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EMU: Automatic Fiscal Stabiliser: Make it happen!

The eurozone crisis triggered a whole new series of innovations in EU economic governance in order to make the Union more resilient for the next economic downswing write Regula Hess and László Andor in a comprehensive paper. But one of the more persistent issues are the socio-economic divergences between member states, identified by the Five Presidents’ Report as a major problem in the functioning of the Economic and Monetary Union (EMU).

Debates took place in recent years about automatic stabilisers, and more specifically about the possibility of introducing an unemployment insurance within the EMU. While the need for some form of fiscal risk-sharing has become a dominant view in expert circles, there has been much less progress among the main political parties and stakeholders. In this study, Regula Hess and László Andor analyse the political feasibility of the adoption of an automatic fiscal stabiliser (AFS) for the eurozone by evaluating actors’ positions towards three distinctive proposals: 1) cyclical shock insurance, 2) reinsurance, 3) a European basic unemployment insurance; they included an empirical case study of France and Germany as the most relevant players within the intergovernmental bargaining constellation.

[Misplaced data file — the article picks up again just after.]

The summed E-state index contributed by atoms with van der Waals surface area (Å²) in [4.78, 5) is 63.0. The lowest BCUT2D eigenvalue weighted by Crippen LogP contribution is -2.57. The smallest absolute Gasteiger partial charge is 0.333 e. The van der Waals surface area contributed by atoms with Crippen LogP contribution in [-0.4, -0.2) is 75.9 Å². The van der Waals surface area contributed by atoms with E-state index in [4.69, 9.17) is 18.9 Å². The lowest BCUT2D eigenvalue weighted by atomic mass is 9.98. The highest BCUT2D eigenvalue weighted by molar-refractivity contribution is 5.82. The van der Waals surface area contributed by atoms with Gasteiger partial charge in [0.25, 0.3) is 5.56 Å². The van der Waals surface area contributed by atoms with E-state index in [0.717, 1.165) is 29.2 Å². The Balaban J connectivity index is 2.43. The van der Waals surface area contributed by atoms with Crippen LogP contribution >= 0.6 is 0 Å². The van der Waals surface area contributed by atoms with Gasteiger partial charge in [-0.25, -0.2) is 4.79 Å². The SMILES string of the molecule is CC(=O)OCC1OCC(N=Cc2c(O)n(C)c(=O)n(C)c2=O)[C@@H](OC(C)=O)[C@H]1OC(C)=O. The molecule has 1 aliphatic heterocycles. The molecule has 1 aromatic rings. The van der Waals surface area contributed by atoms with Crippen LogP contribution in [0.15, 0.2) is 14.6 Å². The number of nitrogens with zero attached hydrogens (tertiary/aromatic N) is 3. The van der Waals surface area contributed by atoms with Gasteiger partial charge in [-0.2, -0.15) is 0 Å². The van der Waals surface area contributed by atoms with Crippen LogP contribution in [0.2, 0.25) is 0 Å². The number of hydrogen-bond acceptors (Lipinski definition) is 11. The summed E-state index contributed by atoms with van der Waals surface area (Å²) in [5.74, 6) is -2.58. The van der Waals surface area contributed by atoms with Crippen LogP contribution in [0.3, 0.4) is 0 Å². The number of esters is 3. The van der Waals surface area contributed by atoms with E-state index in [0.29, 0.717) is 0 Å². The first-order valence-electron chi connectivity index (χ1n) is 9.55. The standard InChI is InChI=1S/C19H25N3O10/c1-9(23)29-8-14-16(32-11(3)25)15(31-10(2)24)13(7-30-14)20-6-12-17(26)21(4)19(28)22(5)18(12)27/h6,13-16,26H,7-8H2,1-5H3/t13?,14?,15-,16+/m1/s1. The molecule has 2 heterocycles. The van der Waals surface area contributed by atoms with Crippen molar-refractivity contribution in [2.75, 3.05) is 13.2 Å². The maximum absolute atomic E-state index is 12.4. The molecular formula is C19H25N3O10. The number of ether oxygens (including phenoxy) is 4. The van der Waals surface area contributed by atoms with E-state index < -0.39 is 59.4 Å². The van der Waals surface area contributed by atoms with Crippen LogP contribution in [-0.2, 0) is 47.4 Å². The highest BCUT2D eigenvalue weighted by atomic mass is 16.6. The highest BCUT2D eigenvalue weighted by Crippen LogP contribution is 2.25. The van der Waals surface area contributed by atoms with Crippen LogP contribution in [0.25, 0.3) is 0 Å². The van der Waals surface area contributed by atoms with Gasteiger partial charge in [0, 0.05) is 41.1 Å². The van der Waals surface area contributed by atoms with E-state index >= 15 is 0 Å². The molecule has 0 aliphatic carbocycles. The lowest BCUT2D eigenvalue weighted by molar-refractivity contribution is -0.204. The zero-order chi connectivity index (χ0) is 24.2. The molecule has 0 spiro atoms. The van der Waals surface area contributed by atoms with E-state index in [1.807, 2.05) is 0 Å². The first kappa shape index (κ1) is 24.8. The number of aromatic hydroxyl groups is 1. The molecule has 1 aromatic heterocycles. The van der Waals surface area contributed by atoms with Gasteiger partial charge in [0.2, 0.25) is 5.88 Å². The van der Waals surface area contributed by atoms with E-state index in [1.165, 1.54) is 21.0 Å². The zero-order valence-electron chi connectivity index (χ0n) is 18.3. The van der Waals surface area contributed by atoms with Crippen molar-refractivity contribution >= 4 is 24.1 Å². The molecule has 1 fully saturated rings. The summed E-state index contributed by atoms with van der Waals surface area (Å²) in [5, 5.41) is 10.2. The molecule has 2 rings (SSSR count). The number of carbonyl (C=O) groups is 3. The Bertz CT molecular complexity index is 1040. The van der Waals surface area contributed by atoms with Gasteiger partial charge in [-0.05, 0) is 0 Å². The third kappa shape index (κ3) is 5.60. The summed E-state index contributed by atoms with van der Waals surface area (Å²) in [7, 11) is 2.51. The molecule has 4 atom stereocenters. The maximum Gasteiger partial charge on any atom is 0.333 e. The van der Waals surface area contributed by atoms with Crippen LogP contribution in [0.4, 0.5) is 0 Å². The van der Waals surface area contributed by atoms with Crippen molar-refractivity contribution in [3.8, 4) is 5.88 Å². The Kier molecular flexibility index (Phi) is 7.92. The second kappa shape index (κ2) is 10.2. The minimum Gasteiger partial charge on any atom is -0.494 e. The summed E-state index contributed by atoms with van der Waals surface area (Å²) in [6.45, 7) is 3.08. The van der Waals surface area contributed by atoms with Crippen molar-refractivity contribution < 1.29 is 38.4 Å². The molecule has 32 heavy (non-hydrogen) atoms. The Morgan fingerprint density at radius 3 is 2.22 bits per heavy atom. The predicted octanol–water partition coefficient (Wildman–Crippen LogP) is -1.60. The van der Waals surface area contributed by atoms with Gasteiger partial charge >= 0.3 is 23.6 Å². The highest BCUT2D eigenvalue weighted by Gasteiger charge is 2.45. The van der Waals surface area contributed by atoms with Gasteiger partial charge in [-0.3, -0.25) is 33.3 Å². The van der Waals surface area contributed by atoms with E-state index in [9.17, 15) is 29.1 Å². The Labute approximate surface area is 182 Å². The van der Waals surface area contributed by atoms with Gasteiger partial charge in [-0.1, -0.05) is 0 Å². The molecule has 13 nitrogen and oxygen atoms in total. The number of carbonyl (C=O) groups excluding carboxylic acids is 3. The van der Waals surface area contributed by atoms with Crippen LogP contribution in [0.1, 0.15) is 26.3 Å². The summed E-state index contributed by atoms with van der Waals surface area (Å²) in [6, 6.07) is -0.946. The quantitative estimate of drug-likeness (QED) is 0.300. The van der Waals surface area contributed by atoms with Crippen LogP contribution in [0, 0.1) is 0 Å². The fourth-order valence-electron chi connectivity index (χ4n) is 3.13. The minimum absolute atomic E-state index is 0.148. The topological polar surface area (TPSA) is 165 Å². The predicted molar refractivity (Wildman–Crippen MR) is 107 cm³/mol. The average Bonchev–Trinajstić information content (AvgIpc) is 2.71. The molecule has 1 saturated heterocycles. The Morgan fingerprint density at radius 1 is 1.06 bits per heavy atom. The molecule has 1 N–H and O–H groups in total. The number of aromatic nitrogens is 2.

Although the authors realise the current political context makes the adoption of an AFS improbable, Hess and Andor encourage stakeholders to further pursue the discussion, as windows of opportunities can open at any time, and even give some suggestions on what the parameters of the most feasible proposal might be.

A full copy of the report published by the European Policy Centre can be found at


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